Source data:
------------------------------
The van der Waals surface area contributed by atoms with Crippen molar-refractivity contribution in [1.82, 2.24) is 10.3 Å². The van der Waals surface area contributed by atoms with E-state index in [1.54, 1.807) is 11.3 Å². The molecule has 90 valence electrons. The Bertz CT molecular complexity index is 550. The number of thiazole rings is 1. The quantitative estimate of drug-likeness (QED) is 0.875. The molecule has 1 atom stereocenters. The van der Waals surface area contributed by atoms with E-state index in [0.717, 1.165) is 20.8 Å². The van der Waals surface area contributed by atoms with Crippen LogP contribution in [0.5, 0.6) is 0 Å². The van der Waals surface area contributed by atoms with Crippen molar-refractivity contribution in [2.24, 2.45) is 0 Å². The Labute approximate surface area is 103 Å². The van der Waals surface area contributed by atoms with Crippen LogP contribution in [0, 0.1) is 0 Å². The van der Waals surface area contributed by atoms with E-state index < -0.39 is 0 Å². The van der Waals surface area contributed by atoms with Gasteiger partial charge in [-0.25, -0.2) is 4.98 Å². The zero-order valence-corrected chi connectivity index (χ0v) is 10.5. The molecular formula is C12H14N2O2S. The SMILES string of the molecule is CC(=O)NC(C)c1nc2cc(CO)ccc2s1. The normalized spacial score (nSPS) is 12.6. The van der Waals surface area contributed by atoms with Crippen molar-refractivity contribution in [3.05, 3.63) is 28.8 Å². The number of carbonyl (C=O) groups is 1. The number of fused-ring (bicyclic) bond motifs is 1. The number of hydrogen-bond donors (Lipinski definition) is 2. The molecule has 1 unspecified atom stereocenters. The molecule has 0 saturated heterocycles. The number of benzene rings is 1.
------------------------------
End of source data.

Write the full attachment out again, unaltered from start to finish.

The van der Waals surface area contributed by atoms with Crippen molar-refractivity contribution in [1.82, 2.24) is 10.3 Å². The van der Waals surface area contributed by atoms with E-state index in [1.54, 1.807) is 11.3 Å². The molecule has 90 valence electrons. The Bertz CT molecular complexity index is 550. The number of thiazole rings is 1. The quantitative estimate of drug-likeness (QED) is 0.875. The molecule has 1 atom stereocenters. The van der Waals surface area contributed by atoms with E-state index in [0.717, 1.165) is 20.8 Å². The van der Waals surface area contributed by atoms with Crippen LogP contribution in [0.5, 0.6) is 0 Å². The van der Waals surface area contributed by atoms with Crippen molar-refractivity contribution in [2.24, 2.45) is 0 Å². The Labute approximate surface area is 103 Å². The van der Waals surface area contributed by atoms with Crippen LogP contribution in [0, 0.1) is 0 Å². The van der Waals surface area contributed by atoms with E-state index < -0.39 is 0 Å². The van der Waals surface area contributed by atoms with Gasteiger partial charge in [-0.25, -0.2) is 4.98 Å². The zero-order valence-corrected chi connectivity index (χ0v) is 10.5. The molecular formula is C12H14N2O2S. The SMILES string of the molecule is CC(=O)NC(C)c1nc2cc(CO)ccc2s1. The normalized spacial score (nSPS) is 12.6. The van der Waals surface area contributed by atoms with Crippen molar-refractivity contribution in [3.05, 3.63) is 28.8 Å². The number of carbonyl (C=O) groups is 1. The number of fused-ring (bicyclic) bond motifs is 1. The number of hydrogen-bond donors (Lipinski definition) is 2. The molecule has 1 unspecified atom stereocenters. The molecule has 0 saturated heterocycles. The number of benzene rings is 1.